The second principle is that the hours of labor or the task performed did not determine the wage. Those working for only one hour received the same wage as those who had toiled for the full 12 hours. Nor was there wage differentiation based upon what task was performed--all were deemed vital to successful vineyard operation and thus worthy of adequate reward.

A third principle is that not all unemployment arises from worker sloth or family dysfunction. Some occurs because the existing economic order is unable to provide employment for all, regardless of worker motivation or financial desperation. The landowner's understanding of this facet of economic justice was why he took pains to determine why some workers were still unemployed so late in the day (we might term them the "hard-core" unemployed). He wanted to determine whether they were merely slothful, or whether they had made an honest attempt to gain employment before he would offer them a living wage.

The fourth principle is that fear of human protest or pressure (from worker complaints regarding what they considered differential pay) did not motivate the landowner's generous, but seemingly irrational economic behavior. He was concerned only with economic justice based upon legitimate human need. He owned the resources and possessed the money, but he did not abuse labor with his power. We could imply that it was unnecessary for the laborers to form a union, since they received economic justice from their employer.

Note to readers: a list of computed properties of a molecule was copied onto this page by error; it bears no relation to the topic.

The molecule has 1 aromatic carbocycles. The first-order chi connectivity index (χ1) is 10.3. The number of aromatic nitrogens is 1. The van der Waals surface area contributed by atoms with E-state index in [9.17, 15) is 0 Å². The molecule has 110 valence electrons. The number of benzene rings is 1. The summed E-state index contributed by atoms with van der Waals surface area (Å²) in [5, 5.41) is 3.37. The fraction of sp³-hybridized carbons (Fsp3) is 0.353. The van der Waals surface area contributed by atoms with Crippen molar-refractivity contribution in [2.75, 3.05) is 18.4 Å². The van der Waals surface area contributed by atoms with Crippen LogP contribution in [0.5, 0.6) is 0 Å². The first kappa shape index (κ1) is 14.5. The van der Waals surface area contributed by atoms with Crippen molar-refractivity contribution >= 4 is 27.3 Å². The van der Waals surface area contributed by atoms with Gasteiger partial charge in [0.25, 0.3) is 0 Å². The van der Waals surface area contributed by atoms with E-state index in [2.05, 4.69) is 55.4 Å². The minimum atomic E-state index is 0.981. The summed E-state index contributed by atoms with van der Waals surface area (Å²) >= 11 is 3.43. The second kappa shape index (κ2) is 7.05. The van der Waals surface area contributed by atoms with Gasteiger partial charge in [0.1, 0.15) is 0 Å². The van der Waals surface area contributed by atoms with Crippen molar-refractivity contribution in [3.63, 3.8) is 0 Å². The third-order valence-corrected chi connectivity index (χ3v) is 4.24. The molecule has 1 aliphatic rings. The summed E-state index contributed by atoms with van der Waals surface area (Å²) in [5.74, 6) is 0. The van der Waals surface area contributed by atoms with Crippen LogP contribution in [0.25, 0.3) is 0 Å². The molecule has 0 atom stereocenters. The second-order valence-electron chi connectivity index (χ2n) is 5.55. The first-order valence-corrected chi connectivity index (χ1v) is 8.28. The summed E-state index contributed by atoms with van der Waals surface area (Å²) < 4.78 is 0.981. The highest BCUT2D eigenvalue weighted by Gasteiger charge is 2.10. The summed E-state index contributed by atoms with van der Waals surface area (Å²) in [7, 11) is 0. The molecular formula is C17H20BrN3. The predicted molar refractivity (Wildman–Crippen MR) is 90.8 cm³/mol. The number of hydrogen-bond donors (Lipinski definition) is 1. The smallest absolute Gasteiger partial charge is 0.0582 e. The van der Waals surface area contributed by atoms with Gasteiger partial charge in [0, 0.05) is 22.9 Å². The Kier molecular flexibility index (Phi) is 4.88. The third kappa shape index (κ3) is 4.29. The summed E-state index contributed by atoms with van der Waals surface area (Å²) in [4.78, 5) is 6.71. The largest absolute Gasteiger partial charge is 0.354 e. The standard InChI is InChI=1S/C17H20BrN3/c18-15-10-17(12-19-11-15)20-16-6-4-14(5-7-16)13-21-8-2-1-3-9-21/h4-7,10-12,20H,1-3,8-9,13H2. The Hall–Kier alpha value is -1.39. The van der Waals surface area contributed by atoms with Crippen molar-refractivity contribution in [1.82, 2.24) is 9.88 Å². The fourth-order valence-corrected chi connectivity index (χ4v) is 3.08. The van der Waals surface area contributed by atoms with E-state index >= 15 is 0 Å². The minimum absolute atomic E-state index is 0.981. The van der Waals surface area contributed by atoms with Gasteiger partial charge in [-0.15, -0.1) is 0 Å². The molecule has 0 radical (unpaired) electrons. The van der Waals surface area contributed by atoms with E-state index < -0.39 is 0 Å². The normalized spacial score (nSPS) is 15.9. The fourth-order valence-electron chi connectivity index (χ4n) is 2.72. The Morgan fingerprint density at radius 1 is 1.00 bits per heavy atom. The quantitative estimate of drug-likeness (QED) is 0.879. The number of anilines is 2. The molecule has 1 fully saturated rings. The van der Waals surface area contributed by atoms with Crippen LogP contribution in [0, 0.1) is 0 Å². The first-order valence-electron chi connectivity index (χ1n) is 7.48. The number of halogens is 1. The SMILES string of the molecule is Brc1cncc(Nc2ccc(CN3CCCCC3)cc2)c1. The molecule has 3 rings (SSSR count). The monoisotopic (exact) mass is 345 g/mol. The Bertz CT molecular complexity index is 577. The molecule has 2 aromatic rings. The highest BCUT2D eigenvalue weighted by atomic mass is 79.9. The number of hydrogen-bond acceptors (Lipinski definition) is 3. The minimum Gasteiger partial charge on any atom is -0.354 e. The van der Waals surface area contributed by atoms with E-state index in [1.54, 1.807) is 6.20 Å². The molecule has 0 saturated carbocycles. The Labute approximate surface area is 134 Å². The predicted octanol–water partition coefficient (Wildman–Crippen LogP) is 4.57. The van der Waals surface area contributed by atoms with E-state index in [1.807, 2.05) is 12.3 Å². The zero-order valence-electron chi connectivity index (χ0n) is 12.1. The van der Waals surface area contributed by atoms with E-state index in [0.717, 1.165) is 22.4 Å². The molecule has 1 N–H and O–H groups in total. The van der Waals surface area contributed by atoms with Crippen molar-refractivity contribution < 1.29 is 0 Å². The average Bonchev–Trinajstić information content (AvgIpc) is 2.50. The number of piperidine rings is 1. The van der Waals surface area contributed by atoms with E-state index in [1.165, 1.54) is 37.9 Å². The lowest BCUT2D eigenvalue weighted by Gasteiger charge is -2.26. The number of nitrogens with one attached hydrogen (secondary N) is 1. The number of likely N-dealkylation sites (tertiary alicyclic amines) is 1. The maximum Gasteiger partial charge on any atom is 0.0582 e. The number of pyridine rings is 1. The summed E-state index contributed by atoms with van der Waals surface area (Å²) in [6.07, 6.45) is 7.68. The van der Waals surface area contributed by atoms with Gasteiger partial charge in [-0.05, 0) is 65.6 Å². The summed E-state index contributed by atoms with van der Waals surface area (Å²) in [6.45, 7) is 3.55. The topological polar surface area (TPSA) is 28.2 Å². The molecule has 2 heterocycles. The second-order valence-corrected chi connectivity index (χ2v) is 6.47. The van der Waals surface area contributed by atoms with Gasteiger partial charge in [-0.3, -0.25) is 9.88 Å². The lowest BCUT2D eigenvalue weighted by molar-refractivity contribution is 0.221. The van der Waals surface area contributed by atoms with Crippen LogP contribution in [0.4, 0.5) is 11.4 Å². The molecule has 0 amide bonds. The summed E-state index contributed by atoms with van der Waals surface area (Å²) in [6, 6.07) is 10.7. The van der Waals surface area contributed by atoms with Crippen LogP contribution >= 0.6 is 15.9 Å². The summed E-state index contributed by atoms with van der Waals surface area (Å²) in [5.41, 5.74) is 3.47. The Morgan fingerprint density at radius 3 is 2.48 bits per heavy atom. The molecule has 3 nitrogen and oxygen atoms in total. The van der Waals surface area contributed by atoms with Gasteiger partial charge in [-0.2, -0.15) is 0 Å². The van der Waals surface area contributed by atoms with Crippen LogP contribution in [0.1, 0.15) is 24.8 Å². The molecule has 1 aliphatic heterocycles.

In summary, this well-known parable presents an employer who recognizes and practices the moral imperative that workers deserve a living wage for their labor. Whether they worked an entire day or a partial day is of no importance, provided that they made themselves available for full-time work. The fact that the labor market could not find suitable full time employment for all of them does not result in lowered wages, but in the generous provision of a living wage for even less than maximal effort. All honest labor was considered respectable and deserving of a living wage. They needed and deserved a living wage, and if their intent and actions indicated them to be potentially productive members of society, this is what the employer provided.

What do you suppose would happen today if employers and those who set legal employment standards (Congress and the various state, county, and city legislative bodies) understood and practiced these principles? What if the twin terrors of automation and globalization were harnessed to the welfare of all workers, not just the gratification of a few owners of technological and commercial resources?

It's coming, because sooner or later employers and business interests will realize that they cannot hope to sell their massive outpouring of goods unless the people who produce these goods have financial means adequate to afford them.

Last Updated ( Monday, 21 November 2005 )